Deja Vu Performers to Get $6.5 Million Settlement in Misclassification Lawsuit
The gig economy has seen massive growth in recent years with more and more independent contractors working in California. Unfortunately, sometimes workers are misclassified as independent contractors when they are actually employees.
Employers may unlawfully label workers as independent contractors to avoid paying minimum wage or overtime, providing meal breaks, or complying with other wage and hour laws. Not only do workers lose out on wages, but they also do not receive basic worker protections that employees are entitled to receive.
Deja Vu Services, which operates nightclubs in California and around the world, was accused of intentionally misclassifying its performers as independent contractors in violation of state labor laws. In a lawsuit filed in the U.S. District Court for the Northern District of California, plaintiffs claimed Deja Vu should have paid and treated workers as employees.
Deja Vu agreed to pay a $6.5 million settlement in the wage and hour class action lawsuit. However, the company did not admit any wrongdoing.
According to the lawsuit, Deja Vu deliberately misclassified workers to avoid paying them minimum wage. Additionally, the company did not let the class members keep the tips they received from customers. It also allegedly charged them rent for each night they worked in violation of the Fair Labor Standards Act.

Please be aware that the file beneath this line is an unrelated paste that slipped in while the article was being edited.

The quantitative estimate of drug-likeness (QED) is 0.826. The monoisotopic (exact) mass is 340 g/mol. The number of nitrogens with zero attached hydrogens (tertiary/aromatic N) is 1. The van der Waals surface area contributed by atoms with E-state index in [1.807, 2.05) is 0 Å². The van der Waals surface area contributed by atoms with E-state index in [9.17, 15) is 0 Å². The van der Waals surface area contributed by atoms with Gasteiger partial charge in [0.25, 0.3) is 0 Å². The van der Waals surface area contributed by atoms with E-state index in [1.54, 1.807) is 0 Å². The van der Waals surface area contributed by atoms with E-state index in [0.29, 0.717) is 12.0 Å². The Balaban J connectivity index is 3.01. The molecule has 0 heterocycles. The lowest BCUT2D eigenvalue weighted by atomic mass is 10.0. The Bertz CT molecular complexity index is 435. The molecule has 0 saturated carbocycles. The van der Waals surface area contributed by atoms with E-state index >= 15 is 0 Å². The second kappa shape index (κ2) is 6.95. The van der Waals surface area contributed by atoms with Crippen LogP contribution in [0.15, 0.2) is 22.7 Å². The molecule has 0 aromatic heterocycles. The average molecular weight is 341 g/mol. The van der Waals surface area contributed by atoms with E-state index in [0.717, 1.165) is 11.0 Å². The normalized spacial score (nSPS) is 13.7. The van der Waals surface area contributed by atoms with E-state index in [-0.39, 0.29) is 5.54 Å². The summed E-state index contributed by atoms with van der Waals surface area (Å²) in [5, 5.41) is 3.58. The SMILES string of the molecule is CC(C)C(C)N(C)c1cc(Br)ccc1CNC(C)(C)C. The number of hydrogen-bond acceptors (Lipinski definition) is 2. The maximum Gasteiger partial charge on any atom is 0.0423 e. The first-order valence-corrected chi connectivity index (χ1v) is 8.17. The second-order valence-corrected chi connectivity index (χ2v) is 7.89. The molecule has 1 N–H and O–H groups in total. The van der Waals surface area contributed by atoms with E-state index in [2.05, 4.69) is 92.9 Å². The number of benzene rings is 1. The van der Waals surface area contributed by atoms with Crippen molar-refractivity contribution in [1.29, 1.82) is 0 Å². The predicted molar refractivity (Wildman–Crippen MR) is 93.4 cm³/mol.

The settlement applies to performers who worked as independent contractors at San Francisco area clubs any time between August 8, 2010, and November 16, 2018. Dancers who worked at Greater California clubs from February 8, 2017, to November 16, 2018, are also eligible for compensation. The amount depends on which club location they worked at and how long.
Along with obtaining compensation for workers, the lawsuit was also successful in getting the employer to change its unlawful practices. Deja Vu agreed to pay all nightclub performers according to state wage and hour laws going forward. The settlement established a new policy for ensuring workers are classified properly.
New dancers will undergo an initial evaluation period and interview with Deja Vu management. Based on their circumstances, a determination will be made as to whether the worker would benefit more from being classified as an independent contractor or an employee. Performers classified as employees will be entitled to minimum wage and tips, while independent contractors will receive more flexibility in selecting their outfits and hours.
Worker misclassification is a tricky area of the law, and many workers are often unaware of their rights. If you suspect you have been misclassified as an independent contractor, an experienced employment lawyer can evaluate your situation and provide legal advice.
At McCormack Law Firm, we are dedicated to holding employers accountable for violating California wage and hour laws. While we were not involved with this class action lawsuit, our San Francisco employment lawyers have experience representing workers in misclassification claims. We can help you pursue compensation and hold your boss accountable for their unlawful labor practices.
Contact us today for a free initial consultation. There is no fee to speak with a lawyer about your case.
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